“3D printing is all about bespoke,” iMakr founder and director Sylvain Preumont tells me as we peruse gadgets in his recently opened Lower East Side store.
iMakr’s second physical location (the first opened in London in April 2013) is disarmingly non-futuristic, the whirring 3D printers nestling comfortably amid exposed brick and distressed wooden furniture. According to Preumont, the “Factory At Home” look makes visitors realize that “this is not the future. This is the present. Get comfortable with it.”
The majority of the store’s customers are creative types, or “inventors,” as Preumont calls them. The technology, as Preumont points out, is a useful tool for several other up-and-coming fields, such as wearable tech and the Internet of Things.
“It’s really obvious that it’s the next big thing, so it’s worth taking part,” says Preumont—whose bio lists 20 years experience in new technology start-ups. He compares the potential impact of 3D printing technology to that of the personal computer, the internet, the cell-phone, and the tablet.
Other interested parties include designers, engineers, architects, and jewelers—although while we were there, a curious passerby wandered in on a whim, just to check out the machines. And Preumont stresses that 3D printing also enables anybody to become a designer.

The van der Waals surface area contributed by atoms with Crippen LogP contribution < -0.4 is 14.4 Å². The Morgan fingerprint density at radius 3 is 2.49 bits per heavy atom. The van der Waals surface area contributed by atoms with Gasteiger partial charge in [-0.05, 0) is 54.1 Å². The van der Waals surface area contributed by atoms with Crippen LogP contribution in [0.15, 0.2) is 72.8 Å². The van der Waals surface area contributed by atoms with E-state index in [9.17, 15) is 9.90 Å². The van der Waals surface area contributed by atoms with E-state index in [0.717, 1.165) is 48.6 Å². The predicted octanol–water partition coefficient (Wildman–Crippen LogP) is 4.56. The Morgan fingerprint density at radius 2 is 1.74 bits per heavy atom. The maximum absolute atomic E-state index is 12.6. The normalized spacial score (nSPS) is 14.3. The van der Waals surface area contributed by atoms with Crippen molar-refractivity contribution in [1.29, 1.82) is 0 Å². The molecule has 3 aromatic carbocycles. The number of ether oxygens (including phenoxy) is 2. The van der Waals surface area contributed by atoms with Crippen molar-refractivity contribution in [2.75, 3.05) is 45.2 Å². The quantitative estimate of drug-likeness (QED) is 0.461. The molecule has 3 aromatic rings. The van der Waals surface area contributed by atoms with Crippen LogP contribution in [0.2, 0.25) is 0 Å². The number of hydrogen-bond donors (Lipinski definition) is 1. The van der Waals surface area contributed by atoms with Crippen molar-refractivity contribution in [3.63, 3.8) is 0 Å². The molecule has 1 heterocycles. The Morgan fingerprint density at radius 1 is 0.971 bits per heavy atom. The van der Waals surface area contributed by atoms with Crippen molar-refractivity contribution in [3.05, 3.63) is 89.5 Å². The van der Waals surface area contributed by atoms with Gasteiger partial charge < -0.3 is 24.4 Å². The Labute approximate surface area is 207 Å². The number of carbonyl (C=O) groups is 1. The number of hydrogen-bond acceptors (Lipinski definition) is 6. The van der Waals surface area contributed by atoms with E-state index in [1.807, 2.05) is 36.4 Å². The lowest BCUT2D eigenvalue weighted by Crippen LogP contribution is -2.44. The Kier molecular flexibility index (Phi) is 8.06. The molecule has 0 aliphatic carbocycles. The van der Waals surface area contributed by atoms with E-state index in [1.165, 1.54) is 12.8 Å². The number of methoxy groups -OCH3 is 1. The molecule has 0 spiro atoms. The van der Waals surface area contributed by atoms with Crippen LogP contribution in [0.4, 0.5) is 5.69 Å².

In one area of the store, a little tray full of Lego-like connect-it toys sits next to an iPad. The tablet displays an app that allows the user to construct a robot, and then print the component parts.
My Mini Factory—a website that Preumont founded—allows the user to download any design and then print the item on a personal 3D printer. Preumont points out that this is economical, given that the plastic material costs only $36 per kilo (approximately 2.2 lb), and most objects will weigh a fraction of that. Of course, this estimation doesn’t take into account the initial cost of the printer—which at iMakr can run from $1,299 (for the UP! Plus 2) to $8,990 (for the Asiga Freeform Pico Plus).
In addition to straight PLA filaments (the thermoplastic usually used in 3D printing), iMakr stocks filaments that mix PLA with a number of other materials: bronze, carbon fiber, wood, ceramic. These hybrid materials give the printed object a different look and feel. One item on display is a carbon-fiber electric violin, which Preumont plucks gently. Another is a pliable rubber sneaker in a violent shade of green.
Preumont describes 3D printing as a technology that fulfills innumerable highly specific, idiosyncratic requirements, rather than as having one magic application. “Everyone has a niche interest,” he says. “And in each niche there’s a need for 3D printing, but there is no need for mass production.”
This sounds like a fairly solid business plan. And after a start in London, Preumont is glad to be up and printing on Allen Street. “New York is the 3D printing city to me,” he says. “So I needed to be here.”
iMakr is located at 152 Allen Street. Check out the slideshow below to see the new space.